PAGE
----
actions at that time. Dr. Schuchman also testified to many past acts of violence by the defendant.
The reports of both Dr. Spiers and Dr. Schuchman were introduced in evidence without objection. In addition, the defendant's medical records were introduced in evidence by the defendant subject to the limitation that the jury were not to consider the records substantively, but only as a basis for the experts' opinions. See note 9, infra.
Discussion. The defendant claims that his trial counsel was ineffective for permitting the introduction of evidence of the defendant's prior violent acts. The evidence the defendant claims should have been excluded are statements by his probation officer, Danielle Sullivan; the report of the Commonwealth's expert, Dr. Schuchman; and portions of the defendant's medical records. Most of this evidence was introduced by the Commonwealth; the medical records were introduced by the defendant. For reasons that will be apparent, whether the Commonwealth or the defendant introduced the evidence has no bearing on the ineffective assistance of counsel claim.
The defendant alleged ineffectiveness of counsel by filing a motion for a new trial. The judge denied the motion without a hearing. [Note 6] In reviewing the denial of a motion for a new trial, we determine whether a motion judge abused her discretion or committed any other error of law, and give special deference to the action of a motion judge who, as here, was also the trial judge. Commonwealth v. Espada, 450 Mass. 687 , 697 (2008).
Because the defendant has been convicted of murder in the first degree, we consider his claim of ineffectiveness of counsel to determine whether there exists a substantial likelihood of a miscarriage of justice, as required under G. L. c. 278, § 33E, which is more favorable to a defendant than the constitutional standard for determining the ineffectiveness of counsel. Commonwealth v. Wright, 411 Mass. 678 , 681-682 (1992). Thus, we consider whether there was error during the course of the trial and, if so, whether the error was "likely to have influenced the jury's conclusion." Id. at 682. Under this more favorable standard of review, we consider a defendant's claim even if the action by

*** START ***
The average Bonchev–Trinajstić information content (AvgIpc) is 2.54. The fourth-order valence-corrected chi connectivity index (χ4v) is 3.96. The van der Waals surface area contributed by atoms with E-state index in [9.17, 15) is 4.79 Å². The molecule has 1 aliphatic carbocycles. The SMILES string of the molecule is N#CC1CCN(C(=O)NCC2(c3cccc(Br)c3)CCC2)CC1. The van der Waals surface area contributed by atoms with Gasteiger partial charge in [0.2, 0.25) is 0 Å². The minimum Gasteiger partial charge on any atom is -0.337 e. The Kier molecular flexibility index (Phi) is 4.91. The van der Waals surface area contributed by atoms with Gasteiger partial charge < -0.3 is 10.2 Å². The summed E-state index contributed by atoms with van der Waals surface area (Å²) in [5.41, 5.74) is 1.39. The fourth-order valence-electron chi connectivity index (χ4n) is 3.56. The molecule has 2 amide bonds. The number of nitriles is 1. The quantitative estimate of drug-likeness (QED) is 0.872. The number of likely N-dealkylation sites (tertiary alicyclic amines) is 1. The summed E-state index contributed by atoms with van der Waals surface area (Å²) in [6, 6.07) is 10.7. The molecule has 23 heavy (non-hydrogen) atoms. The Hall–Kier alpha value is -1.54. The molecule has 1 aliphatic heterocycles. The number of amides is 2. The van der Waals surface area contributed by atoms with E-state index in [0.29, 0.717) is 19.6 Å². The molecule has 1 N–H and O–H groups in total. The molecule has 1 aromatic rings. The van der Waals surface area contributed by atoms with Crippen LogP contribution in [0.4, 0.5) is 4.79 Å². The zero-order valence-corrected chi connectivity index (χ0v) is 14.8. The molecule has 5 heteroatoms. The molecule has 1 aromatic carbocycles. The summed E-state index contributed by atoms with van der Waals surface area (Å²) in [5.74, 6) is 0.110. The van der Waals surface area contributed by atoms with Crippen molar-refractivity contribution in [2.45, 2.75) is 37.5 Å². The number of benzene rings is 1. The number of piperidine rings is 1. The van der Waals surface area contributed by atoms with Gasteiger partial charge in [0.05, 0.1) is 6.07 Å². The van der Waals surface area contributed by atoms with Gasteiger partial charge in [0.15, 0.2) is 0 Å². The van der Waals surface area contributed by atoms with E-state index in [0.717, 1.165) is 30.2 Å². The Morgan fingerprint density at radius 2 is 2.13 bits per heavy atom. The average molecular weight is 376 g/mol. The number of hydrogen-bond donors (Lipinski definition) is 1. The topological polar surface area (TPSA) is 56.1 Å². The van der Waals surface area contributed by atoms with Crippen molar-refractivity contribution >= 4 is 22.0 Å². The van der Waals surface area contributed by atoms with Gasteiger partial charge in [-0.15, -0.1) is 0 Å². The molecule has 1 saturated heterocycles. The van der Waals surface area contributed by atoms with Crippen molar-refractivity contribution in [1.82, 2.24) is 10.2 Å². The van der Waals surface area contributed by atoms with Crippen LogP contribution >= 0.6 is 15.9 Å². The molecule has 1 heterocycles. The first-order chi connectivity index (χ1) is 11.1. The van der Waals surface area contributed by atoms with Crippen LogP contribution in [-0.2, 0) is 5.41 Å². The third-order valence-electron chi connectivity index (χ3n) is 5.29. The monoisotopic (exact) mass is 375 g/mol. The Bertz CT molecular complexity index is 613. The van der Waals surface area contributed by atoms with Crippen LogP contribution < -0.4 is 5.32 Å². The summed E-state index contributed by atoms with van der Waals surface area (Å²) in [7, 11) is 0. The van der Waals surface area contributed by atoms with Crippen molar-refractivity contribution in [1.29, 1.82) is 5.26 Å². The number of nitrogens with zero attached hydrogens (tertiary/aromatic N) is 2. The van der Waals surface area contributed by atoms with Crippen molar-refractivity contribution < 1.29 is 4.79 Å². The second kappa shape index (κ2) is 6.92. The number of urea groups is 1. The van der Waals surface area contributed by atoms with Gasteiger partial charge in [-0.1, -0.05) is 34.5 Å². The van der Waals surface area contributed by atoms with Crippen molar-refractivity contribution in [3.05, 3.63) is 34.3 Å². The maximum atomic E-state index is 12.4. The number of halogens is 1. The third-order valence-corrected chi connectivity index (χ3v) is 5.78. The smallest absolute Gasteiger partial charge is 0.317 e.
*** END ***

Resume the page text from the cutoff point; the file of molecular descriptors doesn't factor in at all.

trial counsel does not "constitute conduct falling 'measurably below' that of 'an ordinary fallible lawyer.' " Commonwealth v. MacKenzie, 413 Mass. 498 , 517 (1992), quoting Commonwealth v. Saferian, 366 Mass. 89 , 96 (1974). A strategic decision by an attorney, however, amounts to ineffective assistance "only if it was manifestly unreasonable when made." Commonwealth v. Coonan, 428 Mass. 823 , 827 (1999), quoting Commonwealth v. Martin, 427 Mass. 816 , 822 (1998).
The defendant's claim of ineffective assistance of counsel is based on defense counsel's failure to keep from the jury evidence of the defendant's past violent acts and defense counsel's introduction of such evidence himself. However, merely because some or all of this evidence could have been excluded is not sufficient by itself to establish that trial counsel was ineffective. The question is not whether defense counsel could have succeeded in excluding the evidence, but whether he wanted the evidence excluded. If defense counsel determined that the evidence should be admitted for some reason, and if that were not a manifestly unreasonable strategy, there is no ineffective assistance of counsel.